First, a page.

April 12 (Bloomberg) -- Delta Air Lines Inc., whose daily 2011 fuel bill was $32 million, may buy a ConocoPhillips refinery to help save 10 percent on a significant portion of its fuel needs, a person familiar with the matter said.
Talks are under way about an idled ConocoPhillips facility in Trainer, Pennsylvania, said two people who declined to be identified because the discussions are private. Delta would get fuel from Trainer and from other refiners in exchange for products made there that Delta doesn’t use, one person said.
ConocoPhillips plans to shut the Trainer operation unless it can find a buyer by the end of May as tighter profit margins squeeze East Coast refineries. For Atlanta-based Delta, a deal would help shave annual fuel costs that reached $11.8 billion last year for its main jet operations and regional partners, or 36 percent of all spending.
“The question is whether the stress and costs of running a refinery is outweighed by having your own boutique jet-fuel provider,” said Sander Cohan, a global transportation fuels analyst and principal with Energy Security Analysis Inc. in Wakefield, Massachusetts.
Delta seeks to save 10 percent on fuel tied to the Trainer deal, according to the person familiar with the airline’s strategy. Fuel from that refinery and others linked to the agreement would cover some though not all of the needs at the world’s second-largest carrier, said the person, who didn’t have specifics.
“If Delta can get it for a good price and figure out how to use the rest to lower its costs on a certain number of gallons of fuel, then it’s a good idea,” said Michael Derchin, an analyst at CRT Capital Group LLC in Stamford, Connecticut.
JPMorgan Chase & Co. would help finance the fuel and handle sales of the other products, CNBC reported yesterday, without naming its sources.
Jennifer Zuccarelli, a spokeswoman for the New York-based bank, declined to comment, as did Eric Torbenson, a spokesman for Delta, and Rich Johnson, a ConocoPhillips spokesman.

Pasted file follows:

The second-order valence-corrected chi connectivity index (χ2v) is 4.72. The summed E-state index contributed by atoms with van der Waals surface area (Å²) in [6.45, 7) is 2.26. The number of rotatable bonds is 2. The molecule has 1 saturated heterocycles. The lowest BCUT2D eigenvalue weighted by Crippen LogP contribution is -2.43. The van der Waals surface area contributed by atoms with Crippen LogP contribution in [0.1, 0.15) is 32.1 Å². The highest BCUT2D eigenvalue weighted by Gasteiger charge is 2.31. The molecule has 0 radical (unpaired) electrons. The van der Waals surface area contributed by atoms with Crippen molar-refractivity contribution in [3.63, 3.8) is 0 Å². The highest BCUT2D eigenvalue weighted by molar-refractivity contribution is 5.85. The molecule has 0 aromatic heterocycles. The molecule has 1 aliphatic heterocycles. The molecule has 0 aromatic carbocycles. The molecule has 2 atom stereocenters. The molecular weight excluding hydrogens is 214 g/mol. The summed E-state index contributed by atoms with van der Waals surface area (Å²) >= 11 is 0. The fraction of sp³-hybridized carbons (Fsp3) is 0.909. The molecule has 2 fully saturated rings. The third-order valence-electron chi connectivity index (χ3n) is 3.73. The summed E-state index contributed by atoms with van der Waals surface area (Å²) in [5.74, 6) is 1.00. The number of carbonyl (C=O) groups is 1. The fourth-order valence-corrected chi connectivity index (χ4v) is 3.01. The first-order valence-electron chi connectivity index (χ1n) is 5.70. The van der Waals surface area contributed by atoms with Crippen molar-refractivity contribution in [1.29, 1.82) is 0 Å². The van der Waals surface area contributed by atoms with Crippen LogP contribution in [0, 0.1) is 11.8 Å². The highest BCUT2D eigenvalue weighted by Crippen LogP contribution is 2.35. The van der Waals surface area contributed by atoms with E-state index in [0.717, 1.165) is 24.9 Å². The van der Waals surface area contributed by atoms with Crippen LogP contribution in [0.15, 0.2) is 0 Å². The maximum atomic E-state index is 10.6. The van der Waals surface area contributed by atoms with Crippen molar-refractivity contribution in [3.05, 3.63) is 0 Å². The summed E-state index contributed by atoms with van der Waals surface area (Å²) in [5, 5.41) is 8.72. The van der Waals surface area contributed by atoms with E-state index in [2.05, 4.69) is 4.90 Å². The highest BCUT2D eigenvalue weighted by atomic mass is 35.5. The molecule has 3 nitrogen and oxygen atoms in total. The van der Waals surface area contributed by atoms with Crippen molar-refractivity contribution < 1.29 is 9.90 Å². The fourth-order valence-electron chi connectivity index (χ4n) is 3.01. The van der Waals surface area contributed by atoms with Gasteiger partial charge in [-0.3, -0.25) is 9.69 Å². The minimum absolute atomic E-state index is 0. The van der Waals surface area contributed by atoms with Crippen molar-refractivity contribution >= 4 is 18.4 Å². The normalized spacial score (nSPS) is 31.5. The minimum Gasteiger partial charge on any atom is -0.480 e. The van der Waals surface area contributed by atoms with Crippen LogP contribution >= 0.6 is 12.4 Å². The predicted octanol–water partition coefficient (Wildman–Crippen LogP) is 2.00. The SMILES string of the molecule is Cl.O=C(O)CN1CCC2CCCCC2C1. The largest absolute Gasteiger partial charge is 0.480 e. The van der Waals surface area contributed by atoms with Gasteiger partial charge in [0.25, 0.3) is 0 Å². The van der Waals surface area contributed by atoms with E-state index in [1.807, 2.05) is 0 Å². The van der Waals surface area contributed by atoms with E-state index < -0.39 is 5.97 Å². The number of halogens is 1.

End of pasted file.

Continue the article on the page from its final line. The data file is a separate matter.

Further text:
“The sales process for the Trainer refinery is confidential and I’m not able to discuss any of the details,” Johnson said in a telephone interview. “We are still in the process of seeking a buyer for the refinery.”
Johnson reiterated Houston-based ConocoPhillips’s intent to reach a deal for the Trainer refinery by the end of next month.
The Trainer facility, in suburban Philadelphia, has the capacity to refine 185,000 barrels of crude per day, according to ConocoPhillips. Gasoline accounted for more than half of the plant’s production capacity as of last year, the company said.
Delta uses about 3.9 billion gallons of jet fuel a year, which translates to about 254,000 barrels a day. A 1-cent a gallon price increase equals $40 million more in costs on an annualized basis. Jet fuel for immediate delivery in New York Harbor has averaged $3.12 a gallon in the past 12 months before today. Five years ago from yesterday, the trailing 12-month average was $1.94.
Buying the plant may help insulate Delta as ConocoPhillips, Sunoco Inc., Valero Energy Corp., PetroPlus AG and Hess Corp. close or plan to sell refineries along the U.S. East Coast, in Europe and the U.S. Virgin Islands in response to rising crude prices and waning demand.
The plants are disadvantaged because they pay more for imported crude than other U.S. refiners with better access to growing supplies of oil from shale fields in North Dakota and Texas. Profitability at East Coast refineries fell in 2011 to the lowest point in nine years, according to data compiled by Bloomberg.
Closing all the refineries under pressure in the region would erase more than 51 percent of U.S. East Coast refining capacity, according to data compiled by Bloomberg.